- The Washington Times - Monday, May 21, 2007

Denouncing Iran

A leading Republican on the House intelligence committee denounced Iran for arresting an Iranian-American scholar from a Washington think tank and called the government’s action proof that the theocracy “engages in hostage-taking and is flouting the rule of law.”

“There is no reason for the government of Iran to have detained Dr. [Haleh] Esfandiari,” Rep. Heather A. Wilson of New Mexico said in a letter to Mohammed Javad Zarif, Iran’s ambassador to the United Nations.

Yesterday, the regime formally charged Mrs. Esfandiari with trying to overthrow the government.

Mrs. Wilson said that Mrs. Esfandiari’s arrest is the “most prominent recent case of unjustified detention, but not the only one.” She cited the arrest in January of Parnaz Azima, a journalist for the U.S.-supported Radio Farda, and accused Iran of targeting Americans because the United States supports human rights for Iranians repressed by the autocratic regime.

“The deliberate detention of American citizens by the government of Iran in retaliation for the U.S. government’s support for human rights in Iran only serves to prove to the international community and to the Iranian people that the government of Iran engages in hostage-taking and is flouting the rule of law,” Mrs. Wilson said.

“Dr. Esfandiari and other Americans being detained by Iran should be immediately released and allowed to return to the United States.”

The May 15 letter, released by her office yesterday, is part of a global effort to bring pressure on Iran to free Mrs. Esfandiari, an Iran specialist at the Woodrow Wilson International Center for Scholars. She was detained Dec. 30 while visiting her mother in Tehran. Mrs. Esfandiari was recently incarcerated in Evin Prison, a notorious detention center where dissidents have been tortured and killed.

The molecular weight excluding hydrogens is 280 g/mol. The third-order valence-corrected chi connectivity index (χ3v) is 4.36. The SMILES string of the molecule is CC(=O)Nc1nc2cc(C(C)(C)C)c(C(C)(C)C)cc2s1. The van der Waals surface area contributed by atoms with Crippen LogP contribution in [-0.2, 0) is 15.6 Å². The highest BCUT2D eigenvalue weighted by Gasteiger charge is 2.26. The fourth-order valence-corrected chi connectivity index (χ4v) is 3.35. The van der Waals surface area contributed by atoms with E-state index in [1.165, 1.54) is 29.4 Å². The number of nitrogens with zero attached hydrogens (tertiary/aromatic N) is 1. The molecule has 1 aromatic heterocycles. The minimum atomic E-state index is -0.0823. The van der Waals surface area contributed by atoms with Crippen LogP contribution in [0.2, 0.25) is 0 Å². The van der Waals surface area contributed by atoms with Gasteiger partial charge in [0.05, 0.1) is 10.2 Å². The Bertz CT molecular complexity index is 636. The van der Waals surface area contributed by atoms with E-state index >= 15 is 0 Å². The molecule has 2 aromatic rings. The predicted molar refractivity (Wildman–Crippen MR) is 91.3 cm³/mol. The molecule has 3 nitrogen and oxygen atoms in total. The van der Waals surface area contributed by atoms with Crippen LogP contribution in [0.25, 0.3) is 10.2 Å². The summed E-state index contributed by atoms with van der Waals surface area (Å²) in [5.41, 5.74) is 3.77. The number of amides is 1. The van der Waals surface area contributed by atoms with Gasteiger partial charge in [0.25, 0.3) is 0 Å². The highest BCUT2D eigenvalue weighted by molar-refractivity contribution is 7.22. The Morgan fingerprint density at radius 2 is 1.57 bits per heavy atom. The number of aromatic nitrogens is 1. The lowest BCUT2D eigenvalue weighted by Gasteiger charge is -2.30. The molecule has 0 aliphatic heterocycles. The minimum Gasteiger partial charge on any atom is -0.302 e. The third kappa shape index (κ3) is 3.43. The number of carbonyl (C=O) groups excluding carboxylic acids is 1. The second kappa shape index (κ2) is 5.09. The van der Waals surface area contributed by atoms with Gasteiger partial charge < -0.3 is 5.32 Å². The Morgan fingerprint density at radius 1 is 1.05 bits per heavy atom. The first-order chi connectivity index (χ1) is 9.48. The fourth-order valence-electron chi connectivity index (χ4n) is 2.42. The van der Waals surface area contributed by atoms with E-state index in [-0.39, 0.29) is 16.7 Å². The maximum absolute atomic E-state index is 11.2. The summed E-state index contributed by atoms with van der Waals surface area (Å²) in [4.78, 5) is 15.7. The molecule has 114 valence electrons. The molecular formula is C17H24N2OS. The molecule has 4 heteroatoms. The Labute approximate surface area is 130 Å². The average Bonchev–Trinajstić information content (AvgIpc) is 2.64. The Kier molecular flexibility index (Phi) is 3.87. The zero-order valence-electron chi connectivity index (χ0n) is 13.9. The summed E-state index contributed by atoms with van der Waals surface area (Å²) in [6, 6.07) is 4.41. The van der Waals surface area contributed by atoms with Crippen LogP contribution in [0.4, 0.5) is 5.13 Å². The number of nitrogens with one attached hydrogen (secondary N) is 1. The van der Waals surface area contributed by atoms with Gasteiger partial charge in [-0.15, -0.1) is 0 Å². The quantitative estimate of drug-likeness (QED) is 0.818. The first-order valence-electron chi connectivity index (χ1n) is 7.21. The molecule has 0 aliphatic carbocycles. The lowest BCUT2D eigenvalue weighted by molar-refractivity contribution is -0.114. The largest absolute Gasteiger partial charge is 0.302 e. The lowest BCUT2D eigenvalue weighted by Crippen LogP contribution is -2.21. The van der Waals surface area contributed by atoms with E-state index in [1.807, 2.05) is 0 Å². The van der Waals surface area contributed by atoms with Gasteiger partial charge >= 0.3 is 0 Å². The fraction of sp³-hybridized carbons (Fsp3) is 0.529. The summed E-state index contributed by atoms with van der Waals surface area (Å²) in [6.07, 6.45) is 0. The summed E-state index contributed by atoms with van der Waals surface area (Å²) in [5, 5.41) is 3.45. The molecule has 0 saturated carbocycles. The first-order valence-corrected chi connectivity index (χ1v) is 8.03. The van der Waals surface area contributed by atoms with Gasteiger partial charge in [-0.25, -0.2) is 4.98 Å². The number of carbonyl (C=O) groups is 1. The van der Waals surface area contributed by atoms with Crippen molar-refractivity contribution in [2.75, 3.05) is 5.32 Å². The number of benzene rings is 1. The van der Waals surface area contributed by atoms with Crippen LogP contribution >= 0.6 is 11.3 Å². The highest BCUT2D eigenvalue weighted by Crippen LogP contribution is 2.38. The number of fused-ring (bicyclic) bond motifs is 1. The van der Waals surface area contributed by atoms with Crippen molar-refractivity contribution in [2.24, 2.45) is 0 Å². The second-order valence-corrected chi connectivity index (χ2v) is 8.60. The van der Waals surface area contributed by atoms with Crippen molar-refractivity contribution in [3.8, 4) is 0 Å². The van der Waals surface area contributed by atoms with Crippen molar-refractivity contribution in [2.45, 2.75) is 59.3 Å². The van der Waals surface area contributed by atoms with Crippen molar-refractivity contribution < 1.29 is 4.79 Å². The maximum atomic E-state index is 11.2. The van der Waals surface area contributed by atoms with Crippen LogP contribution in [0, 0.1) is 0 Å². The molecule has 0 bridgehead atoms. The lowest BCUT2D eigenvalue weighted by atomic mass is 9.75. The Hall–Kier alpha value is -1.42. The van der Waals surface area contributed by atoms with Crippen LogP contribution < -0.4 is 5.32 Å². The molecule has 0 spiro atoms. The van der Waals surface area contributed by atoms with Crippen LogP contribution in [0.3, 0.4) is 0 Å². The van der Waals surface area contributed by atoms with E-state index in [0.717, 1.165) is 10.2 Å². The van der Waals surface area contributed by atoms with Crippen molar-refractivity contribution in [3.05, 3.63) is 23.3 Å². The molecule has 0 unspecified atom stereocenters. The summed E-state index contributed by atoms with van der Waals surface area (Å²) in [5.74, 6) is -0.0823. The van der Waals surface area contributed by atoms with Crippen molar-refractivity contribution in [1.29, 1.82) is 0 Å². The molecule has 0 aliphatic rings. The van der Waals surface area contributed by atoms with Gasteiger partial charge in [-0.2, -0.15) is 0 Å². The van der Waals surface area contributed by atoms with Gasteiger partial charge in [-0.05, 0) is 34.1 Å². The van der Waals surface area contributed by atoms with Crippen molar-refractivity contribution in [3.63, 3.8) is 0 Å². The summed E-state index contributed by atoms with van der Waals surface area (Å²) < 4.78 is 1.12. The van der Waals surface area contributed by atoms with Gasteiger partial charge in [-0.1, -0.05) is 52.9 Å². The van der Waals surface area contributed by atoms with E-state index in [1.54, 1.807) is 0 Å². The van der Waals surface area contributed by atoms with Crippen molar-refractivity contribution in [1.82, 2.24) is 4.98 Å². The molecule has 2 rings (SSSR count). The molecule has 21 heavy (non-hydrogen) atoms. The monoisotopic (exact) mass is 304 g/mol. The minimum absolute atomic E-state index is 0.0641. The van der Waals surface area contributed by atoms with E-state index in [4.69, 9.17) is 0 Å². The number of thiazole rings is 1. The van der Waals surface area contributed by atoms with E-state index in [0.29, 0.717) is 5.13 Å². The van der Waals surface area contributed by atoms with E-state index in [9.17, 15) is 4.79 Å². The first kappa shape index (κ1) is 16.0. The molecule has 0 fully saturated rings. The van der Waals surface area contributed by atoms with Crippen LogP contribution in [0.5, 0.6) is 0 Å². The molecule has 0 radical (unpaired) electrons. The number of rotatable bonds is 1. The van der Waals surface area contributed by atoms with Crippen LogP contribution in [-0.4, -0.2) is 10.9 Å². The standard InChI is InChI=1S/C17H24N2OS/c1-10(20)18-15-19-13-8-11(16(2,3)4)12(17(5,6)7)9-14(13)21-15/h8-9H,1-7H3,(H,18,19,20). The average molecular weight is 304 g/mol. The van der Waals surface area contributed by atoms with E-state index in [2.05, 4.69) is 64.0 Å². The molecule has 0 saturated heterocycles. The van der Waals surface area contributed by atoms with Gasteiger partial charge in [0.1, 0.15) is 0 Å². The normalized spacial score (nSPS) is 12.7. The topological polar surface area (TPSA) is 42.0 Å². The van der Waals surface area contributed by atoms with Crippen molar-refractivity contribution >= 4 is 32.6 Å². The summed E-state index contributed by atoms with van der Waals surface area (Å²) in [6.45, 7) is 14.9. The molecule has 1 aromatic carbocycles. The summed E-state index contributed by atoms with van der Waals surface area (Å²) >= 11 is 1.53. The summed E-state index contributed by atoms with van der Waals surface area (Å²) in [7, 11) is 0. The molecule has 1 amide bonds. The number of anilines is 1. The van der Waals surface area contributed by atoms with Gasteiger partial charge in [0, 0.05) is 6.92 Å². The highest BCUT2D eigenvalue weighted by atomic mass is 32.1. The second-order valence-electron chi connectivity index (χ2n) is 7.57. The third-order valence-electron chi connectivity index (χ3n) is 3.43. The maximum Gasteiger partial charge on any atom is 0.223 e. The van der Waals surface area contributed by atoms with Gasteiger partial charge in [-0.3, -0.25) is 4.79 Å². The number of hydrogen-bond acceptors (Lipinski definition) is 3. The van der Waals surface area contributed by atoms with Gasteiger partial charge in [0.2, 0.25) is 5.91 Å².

Last week, Swanee Hunt, U.S. ambassador to Austria under President Clinton, announced that the Web site Free Haleh (www.freehaleh.org) has collected more than 2,000 signatures on a petition demanding her release. Sens. Hillary Rodham Clinton, New York Democrat, and Gordon H. Smith, Oregon Republican, have introduced a resolution calling for Mrs. Esfandiari’s release.

Portal to diplomacy

Deputy Secretary of State John D. Negroponte called the Foreign Service Institute (FSI), which celebrated its 60th anniversary yesterday, “the portal to American diplomacy.”

The Arlington-based institute is the main training facility for all U.S. diplomats, as well as government officials outside the State Department who accept assignments at diplomatic missions abroad. The institute offers classes in 70 languages and 250 other subjects.

“Much of what FSI does today bears little resemblance to the training it provided in 1947,” said Mr. Negroponte, who first attended the institute when he joined the Foreign Service in 1960. “When FSI opened its doors, it offered instruction in only 13 languages.”

He spoke at a celebration on the institute’s sprawling campus in front of students, teachers and U.S. and foreign diplomats.

The institute’s introductory class for new Foreign Service officers has been criticized in recent years for being heavy on bureaucracy and light on diplomacy. Some changes have been made to add more substance, officials said.

Elephants with peppers

The uncertainty over Paul Wolfowitz’s successor as president of the World Bank will not affect one of the bank’s more innovative projects to be showcased in Washington this week: the Development Marketplace competition. This year’s contest features prizes of up to $200,000 to winners, to be chosen from 104 finalists from 42 countries.

Entrants include one project in Africa to stop elephant stampedes with chili pepper and another that uses wood from an invasive tree species to make inexpensive coffins.

Winners are to be announced at 4 p.m. tomorrow at the World Bank atrium at 1818 H St. NW.

Call Embassy Row at 202/636-3297, fax 202/832-7278 or e-mail jmorrison@ washingtontimes.com.

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